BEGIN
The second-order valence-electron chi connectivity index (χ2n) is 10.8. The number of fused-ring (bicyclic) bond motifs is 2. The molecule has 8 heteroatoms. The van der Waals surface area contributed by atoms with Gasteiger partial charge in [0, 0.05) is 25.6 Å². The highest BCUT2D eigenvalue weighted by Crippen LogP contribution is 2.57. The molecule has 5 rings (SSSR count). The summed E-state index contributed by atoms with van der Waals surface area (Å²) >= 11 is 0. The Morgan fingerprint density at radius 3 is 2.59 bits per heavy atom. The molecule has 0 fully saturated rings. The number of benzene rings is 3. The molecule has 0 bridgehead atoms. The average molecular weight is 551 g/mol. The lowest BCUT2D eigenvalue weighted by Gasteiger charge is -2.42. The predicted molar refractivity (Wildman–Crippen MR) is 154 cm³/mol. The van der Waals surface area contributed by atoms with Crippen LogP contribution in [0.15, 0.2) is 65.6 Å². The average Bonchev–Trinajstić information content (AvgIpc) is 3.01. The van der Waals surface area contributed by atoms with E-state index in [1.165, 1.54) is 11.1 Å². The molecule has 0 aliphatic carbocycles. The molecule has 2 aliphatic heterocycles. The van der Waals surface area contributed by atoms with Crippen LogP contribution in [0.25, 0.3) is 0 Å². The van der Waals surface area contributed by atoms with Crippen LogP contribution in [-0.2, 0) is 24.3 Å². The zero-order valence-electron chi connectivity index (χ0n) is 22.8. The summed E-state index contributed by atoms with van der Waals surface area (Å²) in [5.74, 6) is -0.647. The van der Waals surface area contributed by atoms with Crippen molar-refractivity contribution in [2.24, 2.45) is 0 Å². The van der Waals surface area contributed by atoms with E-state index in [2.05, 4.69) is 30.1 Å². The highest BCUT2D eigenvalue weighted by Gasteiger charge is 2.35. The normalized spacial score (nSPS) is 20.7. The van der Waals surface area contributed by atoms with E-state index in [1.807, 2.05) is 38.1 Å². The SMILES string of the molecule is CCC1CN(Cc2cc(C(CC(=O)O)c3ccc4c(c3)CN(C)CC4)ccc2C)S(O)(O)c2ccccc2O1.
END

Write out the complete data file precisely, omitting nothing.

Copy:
The second-order valence-electron chi connectivity index (χ2n) is 10.8. The number of fused-ring (bicyclic) bond motifs is 2. The molecule has 8 heteroatoms. The van der Waals surface area contributed by atoms with Gasteiger partial charge in [0, 0.05) is 25.6 Å². The highest BCUT2D eigenvalue weighted by Crippen LogP contribution is 2.57. The molecule has 5 rings (SSSR count). The summed E-state index contributed by atoms with van der Waals surface area (Å²) >= 11 is 0. The Morgan fingerprint density at radius 3 is 2.59 bits per heavy atom. The molecule has 0 fully saturated rings. The number of benzene rings is 3. The molecule has 0 bridgehead atoms. The average molecular weight is 551 g/mol. The lowest BCUT2D eigenvalue weighted by Gasteiger charge is -2.42. The predicted molar refractivity (Wildman–Crippen MR) is 154 cm³/mol. The van der Waals surface area contributed by atoms with Crippen LogP contribution in [0.15, 0.2) is 65.6 Å². The average Bonchev–Trinajstić information content (AvgIpc) is 3.01. The van der Waals surface area contributed by atoms with E-state index in [1.165, 1.54) is 11.1 Å². The molecule has 0 aliphatic carbocycles. The molecule has 2 aliphatic heterocycles. The van der Waals surface area contributed by atoms with Crippen LogP contribution in [0.25, 0.3) is 0 Å². The van der Waals surface area contributed by atoms with Crippen LogP contribution in [-0.2, 0) is 24.3 Å². The zero-order valence-electron chi connectivity index (χ0n) is 22.8. The summed E-state index contributed by atoms with van der Waals surface area (Å²) in [5.74, 6) is -0.647. The van der Waals surface area contributed by atoms with Crippen molar-refractivity contribution in [2.24, 2.45) is 0 Å². The van der Waals surface area contributed by atoms with E-state index in [2.05, 4.69) is 30.1 Å². The highest BCUT2D eigenvalue weighted by Gasteiger charge is 2.35. The normalized spacial score (nSPS) is 20.7. The van der Waals surface area contributed by atoms with E-state index in [1.807, 2.05) is 38.1 Å². The SMILES string of the molecule is CCC1CN(Cc2cc(C(CC(=O)O)c3ccc4c(c3)CN(C)CC4)ccc2C)S(O)(O)c2ccccc2O1.